Being Multigenerational

Stewart Fenters Devotional

Being multigenerational is a gift.

My son, like many young children, is often obsessed with age. This is a small sampling of the kinds of questions he asks when we are driving around town: How many days old am I? How many seconds have I been alive? Who is the oldest person you know? How old is grandad? You get the picture. This can go on for quite a while. Age can be a fascinating thing for someone who is 5. It can also be a divisive issue for those involved in business and ministry. How can multiple generations live, work, and play with one another as an authentic community of Christ followers?

Saints of all ages have something to offer to the worshipping life of the community. More seasoned saints may have wisdom to impart upon those who are younger. Younger saints may have vision and energy that may be a breath of fresh air for a community. We must value the voice of every believer. I believe the Spirit has something to say to us through others, if we listen. All generations are valuable, necessary, and biblical. Scripture is full of references to the Lord working through both young and old to accomplish his purposes. Take a look at Deuteronomy 4:9. In urging Israel to remain obedient and to not return to the sins of the past, God instructs the community by saying, “Be careful never to forget what you yourself have seen. Do not let these memories escape from your mind as long as you live! And be sure to pass them on to your children and grandchildren.” Those who have walked in the faith before us have an obligation to point the community towards Christ and to ensure that we know and remember the truth.

In the same way, the young can point the community in ways that other generations may miss. Look at the story of Samuel and Eli in 1 Samuel 3. The Lord spoke to Samuel, and after some guidance, God communicated an important message about Israel’s future through the obedience of a boy. Each generation must rely on the ones before it and behind it to get a wider glimpse of what God may be doing. The truth is that we need each other, and no age is more important or should carry more weight than the other. Here are a few things to consider:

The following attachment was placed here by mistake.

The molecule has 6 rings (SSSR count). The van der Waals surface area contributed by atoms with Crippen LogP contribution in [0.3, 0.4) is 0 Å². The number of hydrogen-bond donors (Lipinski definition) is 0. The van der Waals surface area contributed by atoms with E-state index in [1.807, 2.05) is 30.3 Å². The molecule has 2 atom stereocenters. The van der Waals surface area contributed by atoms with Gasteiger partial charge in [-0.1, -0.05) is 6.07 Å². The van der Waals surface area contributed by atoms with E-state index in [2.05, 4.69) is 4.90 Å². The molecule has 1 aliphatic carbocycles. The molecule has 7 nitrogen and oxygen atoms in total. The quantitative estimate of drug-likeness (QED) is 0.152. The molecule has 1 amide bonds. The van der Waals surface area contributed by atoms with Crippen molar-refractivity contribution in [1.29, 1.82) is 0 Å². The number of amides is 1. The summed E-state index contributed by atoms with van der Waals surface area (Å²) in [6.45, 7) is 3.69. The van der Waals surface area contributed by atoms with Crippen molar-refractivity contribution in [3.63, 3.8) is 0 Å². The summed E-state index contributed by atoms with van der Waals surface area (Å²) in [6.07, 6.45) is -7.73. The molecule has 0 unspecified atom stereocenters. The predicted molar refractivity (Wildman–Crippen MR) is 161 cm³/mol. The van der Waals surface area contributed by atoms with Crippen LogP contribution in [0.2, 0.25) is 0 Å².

• We must die to preference. Our culture is one that demands individualization. I can custom order almost anything nowadays. If it isn’t exactly how I want it, most stores will accommodate. While this may not be inherently evil, it can be problematic when it comes to church life. We are part of community, a living breathing body. Our preferences will likely not be completely met, but that is alright. My idea of a “perfect” meal may be different from yours, but that doesn’t mean that one is better than the other. Yet if preference drives everything I do, I will never be satisfied. I will enter the home of someone who has prepared a meal and quietly say to myself, “this is not what I would prefer to eat right now.” Dying to preference is not easy or pleasant, but it is the path to unity. We must always look at the big picture of the vision of the community and work for what is best for all.
  • We must learn from one another. I had a guitar instructor who placed a high importance on listening to a piece of music multiple times before ever picking up the instrument. If I wanted to learn something, he insisted that I learn the art and discipline of listening. What makes this song unique? Beautiful? Challenging? When I open my ears and heart to what the music is saying, I can begin to understand what the artist may be trying to communicate. The same is true in our church community. We must listen and learn from one another, valuing the unique perspective that each person possesses. When we respect and value each voice, we become a more robust expression of Christ in the world.
  • We must walk in love (Eph. 5). Whether we realize it or not, but our neighbors are watching. They see how we treat one another. So if you are a twenty-something, your friends will notice if you value and respect those older than you, especially those in your church family. And if you are further along in years, your peers will also see what it looks like to guide and support those coming behind you. We demonstrate to the world what community is to be, and we do this best as a family. That certainly means we won’t get it right all the time, but our goal is always to proceed and act out of love.

Heaven is a diverse place and the church should be as well. If I were visiting churches, I would be a little concerned if the church was full of only 18 year olds just as I would be equally concerned if the church was devoid of anyone under 65. Surrounding context and neighborhood certainly has something to do with that, but since our church is one where so many ages are represented, we should celebrate that diversity in age and fully embrace the gift that it is. Look around this weekend at a worship service and see the beauty of a multigenerational family.